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  • 1. Research has shown that high-capacity coalitions are more successful in effecting community change. But what does “high capacity” mean? Evaluators have developed tools to provide an answer, but documentation is scarce regarding how they are implemented, how the results are used, and whether they predict coalition success in collaborative community change efforts. This breakfast talk will focus on a coalition assessment tool designed by Innovation Network to assess changes in coalition capacity over time. Developed for a health promotion initiative of the Kansas Health Foundation, this tool is designed to assess coalition progress in seven key areas across twelve different community coalitions, over the course of a four- year initiative. The Innovation Network team will share lessons learned from the first year of the initiative about developing and deploying the assessment tool, as well as what these tools can—and can’t—tell us about a coalition’s capacity to conduct community change work. They will also present some data visualization techniques for effectively communicating results back to coalitions. RE S O U R C E S There are great, public resources that can help if you are interested in learning more about coalitions, coalition assessment, or advocacy evaluation more broadly.  Raynor, Jared. What Makes an Effective Coalition? Evidence-Based Indicators of Success. March 2011. New York, NY: TCC Group. Prepared for The California Endowment. This resource defines what a coalition is, what are characteristics of effective coalitions, and capacity dimensions of coalitions: leadership, adaptive, management, technical, and cultural capacities. It includes a two-page Coalition Capacity Checklist to help assess a coalition along these five dimensions. http://www.mcf.org/system/article_resources/0000/1297/What_Makes_an_Effective_Coalition.pdf  Best Practices User Guide: Coalitions—State and Community Interventions. 2007. Atlanta, GA: Centers for Disease Control and Prevention. The Centers for Disease Control and Prevention promotes coalitions as an effective means for fighting tobacco use. This User Guide provides information on the best practices of using coalitions, as one of many tools, to effect policy change. http://www.cdc.gov/tobacco/stateandcommunity/bp_user_guide/pdfs/user_guide.pdf  Jolin, Michele, Paul Schmitz, and Willa Seldon. Needle-Moving Community Collaboratives: A Promising Approach to Addressing America’s Biggest Challenges. February 2012. Boston, MA: Bridgespan Group. A collaboration between the Bridgespan Group and the White House Council for Community Solutions, this publication looks at the operating principles, characteristics of success, and external support needed by collaborative efforts that have achieved “needle-moving” change, defined as “10 percent- plus progress on a key community-wide indicator.” http://www.bridgespan.org/getattachment/efdc40ca-aa41-4fb5-8960-34eb504eaf9a/Needle-Moving- Community-Collaborative-s-A-Promisin.aspx INNOVATION NETWORK: ASSESSING THE CAPACITY OF COMMUNITY COALITIONS TO ADVOCATE FOR CHANGE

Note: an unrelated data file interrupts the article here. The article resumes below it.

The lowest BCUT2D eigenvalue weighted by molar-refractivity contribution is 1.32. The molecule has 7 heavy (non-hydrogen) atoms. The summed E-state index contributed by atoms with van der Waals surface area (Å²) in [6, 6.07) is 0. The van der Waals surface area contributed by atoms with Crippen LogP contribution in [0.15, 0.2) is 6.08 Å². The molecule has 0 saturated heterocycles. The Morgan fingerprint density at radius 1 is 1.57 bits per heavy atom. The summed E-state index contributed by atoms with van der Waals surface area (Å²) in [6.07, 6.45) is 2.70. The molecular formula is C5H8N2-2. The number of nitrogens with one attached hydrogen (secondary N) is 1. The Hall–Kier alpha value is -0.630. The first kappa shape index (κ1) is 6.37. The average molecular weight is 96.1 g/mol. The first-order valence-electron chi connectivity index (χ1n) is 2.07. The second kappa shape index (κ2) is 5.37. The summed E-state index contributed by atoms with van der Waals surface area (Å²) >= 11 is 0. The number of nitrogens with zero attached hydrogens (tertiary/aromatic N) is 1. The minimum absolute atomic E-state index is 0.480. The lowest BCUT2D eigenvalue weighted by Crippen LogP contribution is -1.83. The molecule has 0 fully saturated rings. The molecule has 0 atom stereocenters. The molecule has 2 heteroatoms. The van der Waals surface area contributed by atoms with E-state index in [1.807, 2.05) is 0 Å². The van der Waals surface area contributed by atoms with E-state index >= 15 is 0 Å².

• 2. INNOVATION NETWORK, INC. #CATeval www.innonet.org HO W I S T H E T O O L O R G A N I Z E D ? Our Coalition Assessment Tool includes questions in the following areas:  Basic Functioning and Structure  Ability to Cultivate and Develop Champions  Coalition Leadership  Ability to Develop Allies and Partnerships  Reputation and Visibility  Ability to Learn from the Community  Sustainability The tool is comprised of a series of statements related to each of the above areas. The survey taker is asked to rate the degree to which they agree or disagree with each statement. Below, we have excerpted some statements that contributed to two sections of the tool, “Ability to Develop Allies and Partnerships” and “Reputation and Visibility.” Ability to Develop Allies and Partnerships - Statement Strongly Disagree Disagree Agree Strongly Agree N/A There is a feeling of trust between the coalition, its allies, and its partner organizations. Communication between the coalition and its partner organizations is open and free-flowing. Allies/partners seek advice from the coalition about healthy communities issues. The coalition spurs further collaboration between allies and partners in the community. Reputation and Visibility - Statement Strongly Disagree Disagree Agree Strongly Agree N/A The coalition promotes its message through media outlets. The coalition effectively uses social media to promote its message within the community. Coalition members are seen as knowledgeable about community health issues by the community. The coalition develops messaging appropriate to diverse groups within the community. The community is supportive of the goals advanced by the coalition Have questions? Feel free to get in touch or take look at the free evaluation resources in our Point K Resource Center at www.innonet.org. In order of speaking this morning, we are: Veena Pankaj Director vpankaj@innonet.org 202-728-0727 x107 Kat Athanasiades Associate kathanasiades@innonet .org 202-728-0727 x114 Ann Emery Associate aemery@innonet.org 202-728-0727 x109 Johanna Morariu Director jmorariu@innonet.org 202-728-0727 x103